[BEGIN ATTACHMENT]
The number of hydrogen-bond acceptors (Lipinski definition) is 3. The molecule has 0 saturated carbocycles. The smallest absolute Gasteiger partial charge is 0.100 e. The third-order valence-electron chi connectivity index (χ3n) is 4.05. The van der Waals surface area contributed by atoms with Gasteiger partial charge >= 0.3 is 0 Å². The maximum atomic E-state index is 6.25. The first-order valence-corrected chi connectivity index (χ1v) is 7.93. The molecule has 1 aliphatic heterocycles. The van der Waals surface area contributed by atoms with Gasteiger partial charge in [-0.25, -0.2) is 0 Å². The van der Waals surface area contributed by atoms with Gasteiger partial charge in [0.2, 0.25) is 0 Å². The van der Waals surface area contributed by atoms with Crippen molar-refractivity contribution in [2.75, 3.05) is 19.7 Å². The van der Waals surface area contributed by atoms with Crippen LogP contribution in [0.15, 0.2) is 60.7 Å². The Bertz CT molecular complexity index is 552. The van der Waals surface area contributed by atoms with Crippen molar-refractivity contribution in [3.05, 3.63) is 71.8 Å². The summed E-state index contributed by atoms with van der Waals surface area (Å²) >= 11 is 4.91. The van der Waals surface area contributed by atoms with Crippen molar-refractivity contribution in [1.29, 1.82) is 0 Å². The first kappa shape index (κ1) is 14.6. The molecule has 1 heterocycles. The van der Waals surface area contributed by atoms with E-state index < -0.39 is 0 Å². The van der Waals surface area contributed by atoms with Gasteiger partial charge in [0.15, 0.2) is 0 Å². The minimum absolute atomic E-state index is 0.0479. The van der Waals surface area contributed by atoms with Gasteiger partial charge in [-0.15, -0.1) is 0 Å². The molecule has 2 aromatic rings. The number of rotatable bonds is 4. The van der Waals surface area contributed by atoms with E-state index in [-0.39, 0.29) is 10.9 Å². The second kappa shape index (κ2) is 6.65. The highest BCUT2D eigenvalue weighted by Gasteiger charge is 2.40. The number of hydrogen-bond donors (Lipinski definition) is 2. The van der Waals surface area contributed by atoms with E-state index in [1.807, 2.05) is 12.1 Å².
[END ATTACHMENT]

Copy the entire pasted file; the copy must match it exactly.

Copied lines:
The number of hydrogen-bond acceptors (Lipinski definition) is 3. The molecule has 0 saturated carbocycles. The smallest absolute Gasteiger partial charge is 0.100 e. The third-order valence-electron chi connectivity index (χ3n) is 4.05. The van der Waals surface area contributed by atoms with Gasteiger partial charge >= 0.3 is 0 Å². The maximum atomic E-state index is 6.25. The first-order valence-corrected chi connectivity index (χ1v) is 7.93. The molecule has 1 aliphatic heterocycles. The van der Waals surface area contributed by atoms with Gasteiger partial charge in [-0.25, -0.2) is 0 Å². The van der Waals surface area contributed by atoms with Gasteiger partial charge in [0.2, 0.25) is 0 Å². The van der Waals surface area contributed by atoms with Crippen molar-refractivity contribution in [2.75, 3.05) is 19.7 Å². The van der Waals surface area contributed by atoms with Crippen LogP contribution in [0.15, 0.2) is 60.7 Å². The Bertz CT molecular complexity index is 552. The van der Waals surface area contributed by atoms with Crippen molar-refractivity contribution in [3.05, 3.63) is 71.8 Å². The summed E-state index contributed by atoms with van der Waals surface area (Å²) >= 11 is 4.91. The van der Waals surface area contributed by atoms with Crippen molar-refractivity contribution in [1.29, 1.82) is 0 Å². The first kappa shape index (κ1) is 14.6. The molecule has 1 heterocycles. The van der Waals surface area contributed by atoms with E-state index < -0.39 is 0 Å². The van der Waals surface area contributed by atoms with Gasteiger partial charge in [0.15, 0.2) is 0 Å². The minimum absolute atomic E-state index is 0.0479. The van der Waals surface area contributed by atoms with Gasteiger partial charge in [-0.15, -0.1) is 0 Å². The molecule has 2 aromatic rings. The number of rotatable bonds is 4. The van der Waals surface area contributed by atoms with E-state index in [-0.39, 0.29) is 10.9 Å². The second kappa shape index (κ2) is 6.65. The highest BCUT2D eigenvalue weighted by Gasteiger charge is 2.40. The number of hydrogen-bond donors (Lipinski definition) is 2. The van der Waals surface area contributed by atoms with E-state index in [1.807, 2.05) is 12.1 Å².